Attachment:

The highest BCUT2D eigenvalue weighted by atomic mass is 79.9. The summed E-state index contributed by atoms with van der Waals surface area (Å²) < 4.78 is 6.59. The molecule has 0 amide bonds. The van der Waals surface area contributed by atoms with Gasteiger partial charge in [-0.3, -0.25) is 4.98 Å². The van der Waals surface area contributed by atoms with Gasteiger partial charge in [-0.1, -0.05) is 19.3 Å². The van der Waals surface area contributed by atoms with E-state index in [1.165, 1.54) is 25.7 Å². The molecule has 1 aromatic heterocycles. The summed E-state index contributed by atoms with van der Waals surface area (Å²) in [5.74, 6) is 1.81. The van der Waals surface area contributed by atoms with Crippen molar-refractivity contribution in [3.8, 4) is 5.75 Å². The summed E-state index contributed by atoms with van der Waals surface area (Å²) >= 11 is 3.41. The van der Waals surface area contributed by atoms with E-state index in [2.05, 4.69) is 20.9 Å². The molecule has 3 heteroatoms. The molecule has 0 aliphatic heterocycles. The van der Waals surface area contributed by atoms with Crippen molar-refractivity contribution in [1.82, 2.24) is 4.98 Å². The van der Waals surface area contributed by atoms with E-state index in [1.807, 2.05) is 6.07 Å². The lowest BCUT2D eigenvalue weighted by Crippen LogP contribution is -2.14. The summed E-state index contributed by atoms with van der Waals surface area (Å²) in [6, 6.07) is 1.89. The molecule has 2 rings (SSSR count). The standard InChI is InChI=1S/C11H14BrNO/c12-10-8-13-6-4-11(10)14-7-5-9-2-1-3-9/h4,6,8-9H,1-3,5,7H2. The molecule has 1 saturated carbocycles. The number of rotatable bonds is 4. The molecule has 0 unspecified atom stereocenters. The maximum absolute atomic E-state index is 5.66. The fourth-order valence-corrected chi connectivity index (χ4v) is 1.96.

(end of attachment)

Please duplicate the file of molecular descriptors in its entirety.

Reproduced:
The highest BCUT2D eigenvalue weighted by atomic mass is 79.9. The summed E-state index contributed by atoms with van der Waals surface area (Å²) < 4.78 is 6.59. The molecule has 0 amide bonds. The van der Waals surface area contributed by atoms with Gasteiger partial charge in [-0.3, -0.25) is 4.98 Å². The van der Waals surface area contributed by atoms with Gasteiger partial charge in [-0.1, -0.05) is 19.3 Å². The van der Waals surface area contributed by atoms with E-state index in [1.165, 1.54) is 25.7 Å². The molecule has 1 aromatic heterocycles. The summed E-state index contributed by atoms with van der Waals surface area (Å²) in [5.74, 6) is 1.81. The van der Waals surface area contributed by atoms with Crippen molar-refractivity contribution in [3.8, 4) is 5.75 Å². The summed E-state index contributed by atoms with van der Waals surface area (Å²) >= 11 is 3.41. The van der Waals surface area contributed by atoms with E-state index in [2.05, 4.69) is 20.9 Å². The molecule has 3 heteroatoms. The molecule has 0 aliphatic heterocycles. The van der Waals surface area contributed by atoms with Crippen molar-refractivity contribution in [1.82, 2.24) is 4.98 Å². The van der Waals surface area contributed by atoms with E-state index in [1.807, 2.05) is 6.07 Å². The lowest BCUT2D eigenvalue weighted by Crippen LogP contribution is -2.14. The summed E-state index contributed by atoms with van der Waals surface area (Å²) in [6, 6.07) is 1.89. The molecule has 2 rings (SSSR count). The standard InChI is InChI=1S/C11H14BrNO/c12-10-8-13-6-4-11(10)14-7-5-9-2-1-3-9/h4,6,8-9H,1-3,5,7H2. The molecule has 1 saturated carbocycles. The number of rotatable bonds is 4. The molecule has 0 unspecified atom stereocenters. The maximum absolute atomic E-state index is 5.66. The fourth-order valence-corrected chi connectivity index (χ4v) is 1.96.